It was after this traumatic hospitalization that I began to delve into what OCD was and how it was most effectively treated. I found NOCD online. I immediately contacted them and started treatment. I was seen 3 hours per week for ERP and continued in my own therapy. Quickly I learned that I also needed trauma-specific therapy in conjunction with the ERP. This is when I realized that the therapist I had been seeing was not trained in OCD. They were clearly uncomfortable with my thoughts and wanted to get to the root cause of them. I knew that it would end up with a repeat of crisis screening every time I brought up my thoughts. I needed something different. I sought out a trauma practitioner who was also OCD-aware. In this therapy, they used a technique called prolonged exposure and I did this in conjunction with NOCD for a year. 

Six to eight months ago I was discharged from NOCD because I no longer met the criteria for OCD.

I was also discharged successfully from trauma therapy. I know that OCD is chronic and so I am in this for the long haul. I am now doing I-CBT and I feel that this compliments ERP so well and can only add to my recovery. I also switched my psychiatrist to one who knew more about OCD and could better assist in my care.

I still worry. I worry about a flare-up. I worry that maybe I somehow slipped through the cracks and was misdiagnosed. I have thoughts like what if it’s not really OCD and it’s something else? What if it is psychosis? Deep down I know this is just OCD trying to get me to chase certainty. I am thankful for the support from loved ones. In particular, my sister has been an extremely supportive person for me. She is a nurse and a social worker so she understands OCD more than most people. My children are open to what OCD is and have a greater understanding because of my struggle.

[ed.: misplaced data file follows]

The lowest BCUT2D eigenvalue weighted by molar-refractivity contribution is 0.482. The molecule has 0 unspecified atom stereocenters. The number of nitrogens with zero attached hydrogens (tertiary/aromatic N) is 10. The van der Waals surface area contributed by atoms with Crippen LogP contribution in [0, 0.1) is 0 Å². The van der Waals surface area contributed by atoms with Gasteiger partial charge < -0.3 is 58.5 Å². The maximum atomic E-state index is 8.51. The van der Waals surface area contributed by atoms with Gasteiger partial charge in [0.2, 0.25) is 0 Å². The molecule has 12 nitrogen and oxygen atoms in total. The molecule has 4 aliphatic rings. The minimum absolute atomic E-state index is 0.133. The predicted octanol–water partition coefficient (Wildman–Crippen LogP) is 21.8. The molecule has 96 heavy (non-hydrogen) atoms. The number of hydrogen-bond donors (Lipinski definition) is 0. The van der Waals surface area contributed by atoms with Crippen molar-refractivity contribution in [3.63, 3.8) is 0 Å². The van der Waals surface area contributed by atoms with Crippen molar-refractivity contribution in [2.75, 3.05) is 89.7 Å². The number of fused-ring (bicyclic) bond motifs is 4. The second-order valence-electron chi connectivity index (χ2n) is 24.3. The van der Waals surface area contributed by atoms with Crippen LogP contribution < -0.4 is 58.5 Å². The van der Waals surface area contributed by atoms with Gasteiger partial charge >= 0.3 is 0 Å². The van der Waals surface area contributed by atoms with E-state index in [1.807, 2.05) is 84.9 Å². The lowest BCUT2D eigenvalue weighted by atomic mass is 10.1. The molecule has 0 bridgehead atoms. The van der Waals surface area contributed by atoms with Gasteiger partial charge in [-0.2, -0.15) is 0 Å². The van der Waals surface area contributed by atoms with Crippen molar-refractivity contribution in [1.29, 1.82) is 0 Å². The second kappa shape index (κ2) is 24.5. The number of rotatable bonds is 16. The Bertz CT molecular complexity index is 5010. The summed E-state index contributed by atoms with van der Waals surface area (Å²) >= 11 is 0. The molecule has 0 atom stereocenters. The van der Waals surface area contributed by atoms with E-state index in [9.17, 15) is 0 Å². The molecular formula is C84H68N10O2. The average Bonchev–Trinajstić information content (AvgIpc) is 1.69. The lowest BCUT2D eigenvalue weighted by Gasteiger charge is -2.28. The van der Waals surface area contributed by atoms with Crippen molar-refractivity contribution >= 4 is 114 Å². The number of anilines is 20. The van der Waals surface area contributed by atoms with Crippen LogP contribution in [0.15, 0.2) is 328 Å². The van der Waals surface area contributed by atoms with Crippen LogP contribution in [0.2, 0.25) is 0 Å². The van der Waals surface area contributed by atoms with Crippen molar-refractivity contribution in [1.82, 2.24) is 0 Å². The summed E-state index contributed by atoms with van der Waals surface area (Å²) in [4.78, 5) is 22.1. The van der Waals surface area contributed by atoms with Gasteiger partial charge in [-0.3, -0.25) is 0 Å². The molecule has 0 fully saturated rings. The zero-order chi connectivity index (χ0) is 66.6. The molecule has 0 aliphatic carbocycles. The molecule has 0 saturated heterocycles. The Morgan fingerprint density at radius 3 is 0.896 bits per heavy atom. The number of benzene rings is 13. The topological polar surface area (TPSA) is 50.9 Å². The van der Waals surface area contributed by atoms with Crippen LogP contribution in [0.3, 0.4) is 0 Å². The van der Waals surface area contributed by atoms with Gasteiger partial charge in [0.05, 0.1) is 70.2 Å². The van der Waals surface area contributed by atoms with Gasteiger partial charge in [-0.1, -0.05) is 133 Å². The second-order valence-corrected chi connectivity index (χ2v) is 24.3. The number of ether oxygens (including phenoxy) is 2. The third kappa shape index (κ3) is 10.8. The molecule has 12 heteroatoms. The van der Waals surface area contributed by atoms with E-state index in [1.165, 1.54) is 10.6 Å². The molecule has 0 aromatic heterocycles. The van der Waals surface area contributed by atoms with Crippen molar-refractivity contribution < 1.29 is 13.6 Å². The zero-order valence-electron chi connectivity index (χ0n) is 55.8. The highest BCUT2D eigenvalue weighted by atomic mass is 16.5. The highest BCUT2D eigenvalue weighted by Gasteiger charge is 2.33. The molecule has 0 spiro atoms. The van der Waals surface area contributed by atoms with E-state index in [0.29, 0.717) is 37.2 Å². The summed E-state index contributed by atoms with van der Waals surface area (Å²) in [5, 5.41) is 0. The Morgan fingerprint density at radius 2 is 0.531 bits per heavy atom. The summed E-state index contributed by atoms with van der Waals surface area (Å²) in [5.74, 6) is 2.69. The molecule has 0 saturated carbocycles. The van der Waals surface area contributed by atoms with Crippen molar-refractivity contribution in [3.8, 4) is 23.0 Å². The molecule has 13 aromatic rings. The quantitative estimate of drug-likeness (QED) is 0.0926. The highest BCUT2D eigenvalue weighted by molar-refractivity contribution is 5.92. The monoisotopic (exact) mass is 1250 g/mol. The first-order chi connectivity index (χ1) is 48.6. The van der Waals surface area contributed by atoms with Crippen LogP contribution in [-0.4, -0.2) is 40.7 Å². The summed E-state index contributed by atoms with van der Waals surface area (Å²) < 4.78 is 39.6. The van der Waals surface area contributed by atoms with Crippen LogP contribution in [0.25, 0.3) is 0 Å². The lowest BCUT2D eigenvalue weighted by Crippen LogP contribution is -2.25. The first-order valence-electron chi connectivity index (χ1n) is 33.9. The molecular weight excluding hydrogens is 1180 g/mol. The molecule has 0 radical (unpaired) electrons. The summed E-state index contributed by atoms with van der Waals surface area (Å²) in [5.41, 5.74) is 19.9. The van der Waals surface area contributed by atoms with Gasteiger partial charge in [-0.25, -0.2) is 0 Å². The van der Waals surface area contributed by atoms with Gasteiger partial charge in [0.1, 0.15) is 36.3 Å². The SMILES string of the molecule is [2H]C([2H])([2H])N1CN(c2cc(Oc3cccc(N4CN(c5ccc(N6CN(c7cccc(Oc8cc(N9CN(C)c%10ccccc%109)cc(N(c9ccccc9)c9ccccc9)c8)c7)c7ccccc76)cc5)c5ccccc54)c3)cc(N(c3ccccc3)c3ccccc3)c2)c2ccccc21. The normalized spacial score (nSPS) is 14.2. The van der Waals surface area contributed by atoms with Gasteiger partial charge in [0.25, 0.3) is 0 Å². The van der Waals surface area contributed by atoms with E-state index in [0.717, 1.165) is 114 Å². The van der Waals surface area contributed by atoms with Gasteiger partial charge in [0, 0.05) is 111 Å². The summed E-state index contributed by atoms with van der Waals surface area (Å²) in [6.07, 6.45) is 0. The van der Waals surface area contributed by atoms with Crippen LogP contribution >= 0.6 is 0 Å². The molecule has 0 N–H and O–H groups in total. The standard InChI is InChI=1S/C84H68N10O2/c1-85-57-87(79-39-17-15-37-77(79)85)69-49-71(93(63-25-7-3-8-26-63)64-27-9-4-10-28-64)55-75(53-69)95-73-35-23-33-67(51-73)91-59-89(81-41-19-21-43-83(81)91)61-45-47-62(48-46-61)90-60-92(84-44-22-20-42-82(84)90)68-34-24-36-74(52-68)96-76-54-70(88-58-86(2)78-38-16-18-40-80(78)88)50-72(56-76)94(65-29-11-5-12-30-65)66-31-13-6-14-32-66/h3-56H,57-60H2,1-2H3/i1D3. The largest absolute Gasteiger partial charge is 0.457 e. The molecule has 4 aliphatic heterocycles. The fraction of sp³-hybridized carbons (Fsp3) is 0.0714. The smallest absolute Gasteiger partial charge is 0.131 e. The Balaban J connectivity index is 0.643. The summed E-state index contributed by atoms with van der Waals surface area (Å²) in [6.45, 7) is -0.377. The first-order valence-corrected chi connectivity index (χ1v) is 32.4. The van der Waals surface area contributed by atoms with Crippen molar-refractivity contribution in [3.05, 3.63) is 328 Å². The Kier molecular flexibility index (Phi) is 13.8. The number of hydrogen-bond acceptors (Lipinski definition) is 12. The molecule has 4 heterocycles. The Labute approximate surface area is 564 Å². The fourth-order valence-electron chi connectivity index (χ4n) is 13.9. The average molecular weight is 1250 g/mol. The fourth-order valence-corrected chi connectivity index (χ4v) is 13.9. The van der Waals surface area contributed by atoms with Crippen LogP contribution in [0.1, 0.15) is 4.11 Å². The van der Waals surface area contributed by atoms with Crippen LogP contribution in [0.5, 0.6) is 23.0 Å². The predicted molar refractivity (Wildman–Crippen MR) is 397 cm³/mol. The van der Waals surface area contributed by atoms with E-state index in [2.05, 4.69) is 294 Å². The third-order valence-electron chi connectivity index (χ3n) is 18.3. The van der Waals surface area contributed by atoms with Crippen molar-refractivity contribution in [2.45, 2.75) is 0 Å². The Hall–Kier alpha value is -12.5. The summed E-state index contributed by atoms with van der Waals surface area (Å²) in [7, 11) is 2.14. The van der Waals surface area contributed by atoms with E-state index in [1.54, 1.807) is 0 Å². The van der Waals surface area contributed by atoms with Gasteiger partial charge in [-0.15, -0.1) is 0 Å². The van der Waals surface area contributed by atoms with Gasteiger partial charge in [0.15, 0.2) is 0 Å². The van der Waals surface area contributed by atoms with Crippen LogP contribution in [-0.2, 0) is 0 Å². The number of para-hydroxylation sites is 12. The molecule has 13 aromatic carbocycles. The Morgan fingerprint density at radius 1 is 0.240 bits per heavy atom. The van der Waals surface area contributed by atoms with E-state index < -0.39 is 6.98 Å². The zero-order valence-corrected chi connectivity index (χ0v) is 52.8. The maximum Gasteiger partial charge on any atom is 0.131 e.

My oldest child is 11 and my youngest is now 4. They understand that mommy worries about their safety a lot. I wanted them to be aware because I know that at times it can interfere with my functioning. My husband has taken more time to educate himself about OCD and what my experiences are. I encourage partners to be present and to take the time to learn more about the mental health struggles of their partners. One of my sons was even diagnosed with OCD, although his knowledge of ERP was noted in his assessment. I believe that there is a role of genetics in OCD.

I am currently a doctoral student and I am a full-time school principal. I am a mom. I am a wife. I am a trauma survivor. I experience OCD. And I am so much more. I know that I have to keep going, in spite of daily challenges and time constraints, stress, and all of the things that come with life. Although I would love to live a life without OCD, I realize that we are unable to choose our suffering. I have developed throughout this process. I now have this amazing ability, an advantage really, to help other people who are struggling and model what living in this moment means. I do this for myself, my family, and my students too. I want to normalize mental health conditions and break through the stigma. I want to help people embrace the “and” in life. We can be struggling and achieve all that we want to experience in this life. There is truly nothing to hold us back.